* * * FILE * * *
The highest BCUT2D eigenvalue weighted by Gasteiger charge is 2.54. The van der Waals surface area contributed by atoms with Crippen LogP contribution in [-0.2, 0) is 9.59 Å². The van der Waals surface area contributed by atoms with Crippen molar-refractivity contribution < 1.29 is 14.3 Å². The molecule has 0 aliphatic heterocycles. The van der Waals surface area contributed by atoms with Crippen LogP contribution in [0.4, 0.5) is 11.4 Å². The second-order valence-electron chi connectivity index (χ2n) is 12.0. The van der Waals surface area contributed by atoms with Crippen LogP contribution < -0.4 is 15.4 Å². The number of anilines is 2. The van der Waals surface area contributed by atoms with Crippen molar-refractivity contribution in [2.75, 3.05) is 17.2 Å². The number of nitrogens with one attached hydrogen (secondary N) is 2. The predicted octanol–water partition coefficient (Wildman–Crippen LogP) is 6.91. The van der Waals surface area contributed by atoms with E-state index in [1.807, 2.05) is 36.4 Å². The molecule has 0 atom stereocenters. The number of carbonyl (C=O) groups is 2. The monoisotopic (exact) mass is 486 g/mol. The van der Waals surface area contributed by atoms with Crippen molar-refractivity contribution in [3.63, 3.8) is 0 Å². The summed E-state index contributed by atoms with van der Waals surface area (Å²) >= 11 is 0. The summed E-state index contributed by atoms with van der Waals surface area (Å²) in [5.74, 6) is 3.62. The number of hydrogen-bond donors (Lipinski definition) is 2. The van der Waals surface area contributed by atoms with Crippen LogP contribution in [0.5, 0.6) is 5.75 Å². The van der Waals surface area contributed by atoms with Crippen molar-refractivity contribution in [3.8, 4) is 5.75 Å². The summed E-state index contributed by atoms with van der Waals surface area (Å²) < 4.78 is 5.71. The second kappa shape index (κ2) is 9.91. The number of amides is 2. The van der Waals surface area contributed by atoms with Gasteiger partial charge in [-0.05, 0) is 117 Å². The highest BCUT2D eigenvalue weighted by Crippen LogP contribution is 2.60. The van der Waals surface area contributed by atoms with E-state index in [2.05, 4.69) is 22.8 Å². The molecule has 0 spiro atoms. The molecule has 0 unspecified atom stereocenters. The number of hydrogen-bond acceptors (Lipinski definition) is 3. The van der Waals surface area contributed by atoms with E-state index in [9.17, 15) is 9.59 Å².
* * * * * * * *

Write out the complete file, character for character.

The highest BCUT2D eigenvalue weighted by Gasteiger charge is 2.54. The van der Waals surface area contributed by atoms with Crippen LogP contribution in [-0.2, 0) is 9.59 Å². The van der Waals surface area contributed by atoms with Crippen molar-refractivity contribution < 1.29 is 14.3 Å². The molecule has 0 aliphatic heterocycles. The van der Waals surface area contributed by atoms with Crippen LogP contribution in [0.4, 0.5) is 11.4 Å². The second-order valence-electron chi connectivity index (χ2n) is 12.0. The van der Waals surface area contributed by atoms with Crippen LogP contribution < -0.4 is 15.4 Å². The number of anilines is 2. The van der Waals surface area contributed by atoms with Crippen molar-refractivity contribution in [2.75, 3.05) is 17.2 Å². The number of nitrogens with one attached hydrogen (secondary N) is 2. The predicted octanol–water partition coefficient (Wildman–Crippen LogP) is 6.91. The van der Waals surface area contributed by atoms with E-state index in [1.807, 2.05) is 36.4 Å². The molecule has 0 atom stereocenters. The number of carbonyl (C=O) groups is 2. The monoisotopic (exact) mass is 486 g/mol. The van der Waals surface area contributed by atoms with Crippen molar-refractivity contribution in [3.63, 3.8) is 0 Å². The summed E-state index contributed by atoms with van der Waals surface area (Å²) >= 11 is 0. The summed E-state index contributed by atoms with van der Waals surface area (Å²) in [5.74, 6) is 3.62. The number of hydrogen-bond donors (Lipinski definition) is 2. The van der Waals surface area contributed by atoms with Crippen LogP contribution in [0.5, 0.6) is 5.75 Å². The van der Waals surface area contributed by atoms with Crippen molar-refractivity contribution in [3.8, 4) is 5.75 Å². The summed E-state index contributed by atoms with van der Waals surface area (Å²) < 4.78 is 5.71. The second kappa shape index (κ2) is 9.91. The number of amides is 2. The van der Waals surface area contributed by atoms with Gasteiger partial charge in [-0.05, 0) is 117 Å². The highest BCUT2D eigenvalue weighted by Crippen LogP contribution is 2.60. The van der Waals surface area contributed by atoms with E-state index in [2.05, 4.69) is 22.8 Å². The molecule has 0 spiro atoms. The molecule has 0 unspecified atom stereocenters. The number of hydrogen-bond acceptors (Lipinski definition) is 3. The van der Waals surface area contributed by atoms with E-state index in [9.17, 15) is 9.59 Å².